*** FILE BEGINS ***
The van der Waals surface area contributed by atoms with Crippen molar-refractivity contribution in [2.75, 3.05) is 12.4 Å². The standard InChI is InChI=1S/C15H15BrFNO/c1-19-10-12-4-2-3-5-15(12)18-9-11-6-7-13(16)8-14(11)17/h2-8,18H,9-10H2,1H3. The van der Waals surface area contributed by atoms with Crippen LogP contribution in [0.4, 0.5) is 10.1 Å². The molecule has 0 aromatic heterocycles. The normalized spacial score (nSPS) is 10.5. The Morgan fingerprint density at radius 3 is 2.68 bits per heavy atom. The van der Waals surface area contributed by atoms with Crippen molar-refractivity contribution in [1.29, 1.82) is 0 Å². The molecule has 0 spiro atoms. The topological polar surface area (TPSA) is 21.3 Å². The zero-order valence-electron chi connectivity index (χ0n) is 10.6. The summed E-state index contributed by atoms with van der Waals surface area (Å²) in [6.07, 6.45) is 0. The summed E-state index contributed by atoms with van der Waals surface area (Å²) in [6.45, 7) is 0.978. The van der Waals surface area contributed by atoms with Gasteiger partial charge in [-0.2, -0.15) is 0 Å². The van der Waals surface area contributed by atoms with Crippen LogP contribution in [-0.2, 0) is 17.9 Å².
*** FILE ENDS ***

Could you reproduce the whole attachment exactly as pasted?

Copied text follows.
The van der Waals surface area contributed by atoms with Crippen molar-refractivity contribution in [2.75, 3.05) is 12.4 Å². The standard InChI is InChI=1S/C15H15BrFNO/c1-19-10-12-4-2-3-5-15(12)18-9-11-6-7-13(16)8-14(11)17/h2-8,18H,9-10H2,1H3. The van der Waals surface area contributed by atoms with Crippen LogP contribution in [0.4, 0.5) is 10.1 Å². The molecule has 0 aromatic heterocycles. The normalized spacial score (nSPS) is 10.5. The Morgan fingerprint density at radius 3 is 2.68 bits per heavy atom. The van der Waals surface area contributed by atoms with Crippen molar-refractivity contribution in [1.29, 1.82) is 0 Å². The molecule has 0 spiro atoms. The topological polar surface area (TPSA) is 21.3 Å². The zero-order valence-electron chi connectivity index (χ0n) is 10.6. The summed E-state index contributed by atoms with van der Waals surface area (Å²) in [6.07, 6.45) is 0. The summed E-state index contributed by atoms with van der Waals surface area (Å²) in [6.45, 7) is 0.978. The van der Waals surface area contributed by atoms with Gasteiger partial charge in [-0.2, -0.15) is 0 Å². The van der Waals surface area contributed by atoms with Crippen LogP contribution in [-0.2, 0) is 17.9 Å².